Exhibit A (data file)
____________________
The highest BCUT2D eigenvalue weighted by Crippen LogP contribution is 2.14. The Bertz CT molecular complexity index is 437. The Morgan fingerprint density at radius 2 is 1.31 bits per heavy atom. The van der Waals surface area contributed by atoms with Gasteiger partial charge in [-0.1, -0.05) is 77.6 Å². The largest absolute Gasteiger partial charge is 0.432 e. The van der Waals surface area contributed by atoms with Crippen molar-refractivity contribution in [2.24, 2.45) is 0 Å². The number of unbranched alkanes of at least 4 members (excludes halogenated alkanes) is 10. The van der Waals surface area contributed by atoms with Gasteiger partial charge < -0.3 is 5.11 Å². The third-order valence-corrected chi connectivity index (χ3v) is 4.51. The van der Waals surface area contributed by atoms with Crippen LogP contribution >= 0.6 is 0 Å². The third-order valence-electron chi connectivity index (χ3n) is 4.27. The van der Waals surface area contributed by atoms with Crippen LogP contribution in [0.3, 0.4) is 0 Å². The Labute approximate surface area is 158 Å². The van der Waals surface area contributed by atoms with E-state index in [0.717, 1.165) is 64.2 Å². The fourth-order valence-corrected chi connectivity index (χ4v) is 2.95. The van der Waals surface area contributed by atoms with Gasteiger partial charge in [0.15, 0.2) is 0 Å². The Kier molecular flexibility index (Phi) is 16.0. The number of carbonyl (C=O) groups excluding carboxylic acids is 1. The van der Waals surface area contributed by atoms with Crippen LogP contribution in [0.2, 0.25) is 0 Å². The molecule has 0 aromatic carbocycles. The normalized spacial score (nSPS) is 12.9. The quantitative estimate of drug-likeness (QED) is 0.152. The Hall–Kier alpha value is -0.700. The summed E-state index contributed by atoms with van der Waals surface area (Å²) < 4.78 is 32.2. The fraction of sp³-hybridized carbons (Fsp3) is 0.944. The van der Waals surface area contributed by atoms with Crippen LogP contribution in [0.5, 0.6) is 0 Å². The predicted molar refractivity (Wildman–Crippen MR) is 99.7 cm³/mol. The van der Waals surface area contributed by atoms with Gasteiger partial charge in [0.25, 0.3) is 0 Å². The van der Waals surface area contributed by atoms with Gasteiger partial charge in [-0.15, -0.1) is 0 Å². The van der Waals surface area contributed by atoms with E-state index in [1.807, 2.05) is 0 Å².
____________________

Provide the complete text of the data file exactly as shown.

The highest BCUT2D eigenvalue weighted by Crippen LogP contribution is 2.14. The Bertz CT molecular complexity index is 437. The Morgan fingerprint density at radius 2 is 1.31 bits per heavy atom. The van der Waals surface area contributed by atoms with Gasteiger partial charge in [-0.1, -0.05) is 77.6 Å². The largest absolute Gasteiger partial charge is 0.432 e. The van der Waals surface area contributed by atoms with Crippen molar-refractivity contribution in [2.24, 2.45) is 0 Å². The number of unbranched alkanes of at least 4 members (excludes halogenated alkanes) is 10. The van der Waals surface area contributed by atoms with Gasteiger partial charge < -0.3 is 5.11 Å². The third-order valence-corrected chi connectivity index (χ3v) is 4.51. The van der Waals surface area contributed by atoms with Crippen LogP contribution >= 0.6 is 0 Å². The third-order valence-electron chi connectivity index (χ3n) is 4.27. The van der Waals surface area contributed by atoms with Crippen LogP contribution in [0.3, 0.4) is 0 Å². The Labute approximate surface area is 158 Å². The van der Waals surface area contributed by atoms with E-state index in [0.717, 1.165) is 64.2 Å². The fourth-order valence-corrected chi connectivity index (χ4v) is 2.95. The van der Waals surface area contributed by atoms with Gasteiger partial charge in [0.15, 0.2) is 0 Å². The Kier molecular flexibility index (Phi) is 16.0. The number of carbonyl (C=O) groups excluding carboxylic acids is 1. The van der Waals surface area contributed by atoms with Crippen LogP contribution in [0.2, 0.25) is 0 Å². The molecule has 0 aromatic carbocycles. The normalized spacial score (nSPS) is 12.9. The quantitative estimate of drug-likeness (QED) is 0.152. The Hall–Kier alpha value is -0.700. The summed E-state index contributed by atoms with van der Waals surface area (Å²) < 4.78 is 32.2. The fraction of sp³-hybridized carbons (Fsp3) is 0.944. The van der Waals surface area contributed by atoms with Crippen LogP contribution in [0.5, 0.6) is 0 Å². The predicted molar refractivity (Wildman–Crippen MR) is 99.7 cm³/mol. The van der Waals surface area contributed by atoms with Gasteiger partial charge in [0.25, 0.3) is 0 Å². The van der Waals surface area contributed by atoms with Gasteiger partial charge in [-0.15, -0.1) is 0 Å². The van der Waals surface area contributed by atoms with E-state index in [1.807, 2.05) is 0 Å².